As with any profession, the DJ industry is made up of both full time and part time operators.
Does it matter if your DJ is in one camp or the other though, and what’s the difference?
I speak as someone who’s been on both sides of the fence as it were.
When I started out, I had a full-time career as a software engineer and the disco was a hobby and a way to earn more money.
Having said that, I’ve always run the business as professionally as possible with regards to standards, equipment, service levels and everything else because….well that’s just the way I work.
There are many very good part-timers out there (I know….I was one of them!)
These days due to being made redundant and being too old to go back into programming (plus having a taste for being self-employed), I’m a full-time DJ. It’s what I do for a living, it’s how I pay the mortgage and put food on the table. In these days of price cutting, it can be difficult at times!
Being part time is hard work too, but for very different reasons. You’re often shattered after a week of work for your employer and then have to be on your best game to entertain a room full of guests. There were nights when the last song of the evening couldn’t come around quickly enough. It also seemed like I was having to rush everything I did, from the online marketing stuff that keeps me in the public eye to the actual care and attention I took in planning things like playlists.
This is the part where being full time has really big advantages, and I believe it shows in the way I work when out with the disco.
As a full-timer:
- I have more time to spend preparing and planning for each and every party
- I have more time to research different styles of music (and there’s a LOT of music I still haven’t heard!), and indeed listen to new music as it’s released
- I can be more flexible with things like client meetings
- I can be more flexible with the functions I work at, especially during weekdays. I don’t have to rush from the office to your venue without eating and don’t have to worry about being back in a day-job the next morning.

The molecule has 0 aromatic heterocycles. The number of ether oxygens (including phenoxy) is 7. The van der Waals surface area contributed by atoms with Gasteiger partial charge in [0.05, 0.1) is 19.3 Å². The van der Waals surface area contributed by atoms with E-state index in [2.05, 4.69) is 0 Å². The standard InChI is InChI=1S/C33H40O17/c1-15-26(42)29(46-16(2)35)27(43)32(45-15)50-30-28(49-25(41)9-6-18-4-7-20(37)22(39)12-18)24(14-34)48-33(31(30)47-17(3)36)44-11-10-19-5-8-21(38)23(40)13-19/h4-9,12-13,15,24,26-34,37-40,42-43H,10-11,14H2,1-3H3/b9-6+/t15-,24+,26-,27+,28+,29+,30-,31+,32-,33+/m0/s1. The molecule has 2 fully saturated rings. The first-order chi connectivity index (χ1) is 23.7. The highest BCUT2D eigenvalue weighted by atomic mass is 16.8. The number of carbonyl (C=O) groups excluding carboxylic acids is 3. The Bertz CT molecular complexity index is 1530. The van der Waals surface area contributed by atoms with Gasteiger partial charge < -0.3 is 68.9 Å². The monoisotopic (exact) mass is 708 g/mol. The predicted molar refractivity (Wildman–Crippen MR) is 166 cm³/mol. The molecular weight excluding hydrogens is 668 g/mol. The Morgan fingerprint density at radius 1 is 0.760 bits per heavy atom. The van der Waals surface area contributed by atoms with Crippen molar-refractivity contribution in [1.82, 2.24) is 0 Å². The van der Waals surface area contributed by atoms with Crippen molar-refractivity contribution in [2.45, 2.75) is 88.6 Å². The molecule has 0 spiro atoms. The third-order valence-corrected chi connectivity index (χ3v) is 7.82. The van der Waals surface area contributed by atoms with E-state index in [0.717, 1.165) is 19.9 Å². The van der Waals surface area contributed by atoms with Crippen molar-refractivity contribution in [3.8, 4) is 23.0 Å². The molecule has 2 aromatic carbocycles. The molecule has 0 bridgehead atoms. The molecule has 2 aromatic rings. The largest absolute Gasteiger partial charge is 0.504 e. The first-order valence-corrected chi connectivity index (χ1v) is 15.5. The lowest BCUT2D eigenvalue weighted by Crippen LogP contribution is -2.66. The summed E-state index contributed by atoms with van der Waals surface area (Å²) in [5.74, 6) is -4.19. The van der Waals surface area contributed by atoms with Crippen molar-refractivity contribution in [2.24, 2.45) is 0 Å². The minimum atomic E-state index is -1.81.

- I can turn up to a wedding or party fresher because I have the ability to relax before the event rather than having spent a day at work
Being full time also makes me a LOT more acutely aware of how I operate as a business to provide the best service I possibly can.
It gives me the time to attend various training seminars (things like the best ways to introduce brides and grooms into a wedding reception and so much more behind the scenes that you don’t necessarily “see”), the time to evaluate previous performances (because believe it or not, I DO look back at each and every party to look for improvements), and the time to actually practice different mixing skills (because believe it or not….it does take practice!).
Of course, there are also a lot of downsides to being fully self-employed such as no sick pay, no holiday pay, having to purchase all of your own “tools for the job” (and oh boy are some of those expensive), and knowing that the buck absolutely stops with me when things go wrong….there’s no one else to blame. It can also be a very lonely way of working.
Those are all a small price to pay for the freedom of being my own boss and being in total control of the service I’m able to provide though.